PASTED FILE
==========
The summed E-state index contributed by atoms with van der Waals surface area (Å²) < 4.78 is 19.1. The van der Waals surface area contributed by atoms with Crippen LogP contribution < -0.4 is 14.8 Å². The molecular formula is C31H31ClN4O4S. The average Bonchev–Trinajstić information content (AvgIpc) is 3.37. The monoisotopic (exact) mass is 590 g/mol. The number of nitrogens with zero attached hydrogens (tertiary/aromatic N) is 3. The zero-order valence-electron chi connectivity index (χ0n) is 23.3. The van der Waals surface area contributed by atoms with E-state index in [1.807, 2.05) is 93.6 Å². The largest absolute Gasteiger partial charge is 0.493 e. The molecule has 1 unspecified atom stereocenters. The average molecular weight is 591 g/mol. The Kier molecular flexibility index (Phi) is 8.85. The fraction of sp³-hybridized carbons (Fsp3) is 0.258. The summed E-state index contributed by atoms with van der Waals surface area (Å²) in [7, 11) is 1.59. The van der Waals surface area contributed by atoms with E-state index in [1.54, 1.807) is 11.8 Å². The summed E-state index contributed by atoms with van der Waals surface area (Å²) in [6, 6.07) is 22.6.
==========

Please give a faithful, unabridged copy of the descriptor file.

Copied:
The summed E-state index contributed by atoms with van der Waals surface area (Å²) < 4.78 is 19.1. The van der Waals surface area contributed by atoms with Crippen LogP contribution < -0.4 is 14.8 Å². The molecular formula is C31H31ClN4O4S. The average Bonchev–Trinajstić information content (AvgIpc) is 3.37. The monoisotopic (exact) mass is 590 g/mol. The number of nitrogens with zero attached hydrogens (tertiary/aromatic N) is 3. The zero-order valence-electron chi connectivity index (χ0n) is 23.3. The van der Waals surface area contributed by atoms with E-state index in [1.807, 2.05) is 93.6 Å². The largest absolute Gasteiger partial charge is 0.493 e. The molecule has 1 unspecified atom stereocenters. The average molecular weight is 591 g/mol. The Kier molecular flexibility index (Phi) is 8.85. The fraction of sp³-hybridized carbons (Fsp3) is 0.258. The summed E-state index contributed by atoms with van der Waals surface area (Å²) in [7, 11) is 1.59. The van der Waals surface area contributed by atoms with E-state index in [1.54, 1.807) is 11.8 Å². The summed E-state index contributed by atoms with van der Waals surface area (Å²) in [6, 6.07) is 22.6.